Living on the edge

You would think I would know better living in Montana for 27 years, but the unseasonably warm weather has me planting like a garden newbie. The way I approach it in my lax gardening style anymore is if it doesn’t frost, I’m ahead of the game. If it does, I buy a few more plants. No big deal. 

As always, the garden plan is different this year. Where I had the straw bale gardens last year, as well as the beds near the patio, I planted ‘Copra’ and ‘Walla-Walla’ onions, plus probably 15 pounds of seed potatoes of all varieties. I have everything in there from ‘Yukon Gold’ to ‘All Blue.’ I decided I can mulch heavily to help me gain an upper hand on the weed situation in this section, since Grant will not let me put the chickens so close to the house. And since I can never seem to have enough potatoes, this should give us a good start on the winter store.

The main garden is where I had the older chickens enclosed last year to take care of the prickly lettuce and other weeds that gave me fits. It’s definitely not weed free, but the soil is fantastic. When I turned under the 3ft.x 6 ft. bed to plant beans this afternoon, John picked up 20 earthworms, and there were plenty left in the clumps of soil. That’s a very good sign.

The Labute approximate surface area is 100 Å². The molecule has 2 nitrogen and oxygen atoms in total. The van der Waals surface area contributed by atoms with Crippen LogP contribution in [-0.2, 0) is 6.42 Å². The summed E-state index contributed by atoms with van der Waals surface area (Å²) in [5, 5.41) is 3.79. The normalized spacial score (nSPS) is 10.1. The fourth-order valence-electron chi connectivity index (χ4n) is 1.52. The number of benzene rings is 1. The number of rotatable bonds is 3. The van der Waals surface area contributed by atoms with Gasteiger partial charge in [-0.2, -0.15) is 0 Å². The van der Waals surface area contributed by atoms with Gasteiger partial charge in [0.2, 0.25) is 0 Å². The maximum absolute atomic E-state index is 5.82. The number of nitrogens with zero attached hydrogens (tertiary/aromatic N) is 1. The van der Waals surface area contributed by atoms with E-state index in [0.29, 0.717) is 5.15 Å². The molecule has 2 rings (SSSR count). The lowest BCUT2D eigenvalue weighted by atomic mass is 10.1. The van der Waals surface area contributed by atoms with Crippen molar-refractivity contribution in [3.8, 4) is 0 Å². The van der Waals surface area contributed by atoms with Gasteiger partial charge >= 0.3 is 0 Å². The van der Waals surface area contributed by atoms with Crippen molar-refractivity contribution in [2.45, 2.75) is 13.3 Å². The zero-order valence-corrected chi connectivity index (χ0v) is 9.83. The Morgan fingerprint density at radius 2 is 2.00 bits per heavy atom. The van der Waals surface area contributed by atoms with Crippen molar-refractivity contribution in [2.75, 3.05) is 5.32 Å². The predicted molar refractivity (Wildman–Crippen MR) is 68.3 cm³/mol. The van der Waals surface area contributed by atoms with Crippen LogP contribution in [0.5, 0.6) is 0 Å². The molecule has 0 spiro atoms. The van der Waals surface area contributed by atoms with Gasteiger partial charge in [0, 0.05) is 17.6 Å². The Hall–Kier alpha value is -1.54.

It’s good to find so many worms. 

Beyond the onions and potatoes, I have 7 tomatoes planted between the greenhouse and the Wall-O-Waters in the veggie garden. We put in 16 ‘Carmen’ sweet, Italian peppers, also in the greenhouse and Wall-O-Waters. Plus there is broccoli,kohlrabi, kale, cilantro, ‘Red Cranberry’ bush beans, carrots, beets, a couple varieties of lettuce, spinach, radishes, peas, tomatillos, ground cherries, and dill. Soon I need to plant cucumbers, squash, and pumpkins. Like I said, everything is going in the ground! 

The goal this season is to simplify everything as much as possible. I have a packed travel/hiking schedule this year, and when I’m home I need to be working and not weeding. So I will mulch and employ the efforts of my eldest (I figure I started weeding gardens at 10 years old, so Sam can, too!) who has a long lists of robotic supplies he wants to buy in order to stay on top of it. He was already tackling the tiny perennial weeds so there just might be hope. And that’s the best part of spring!

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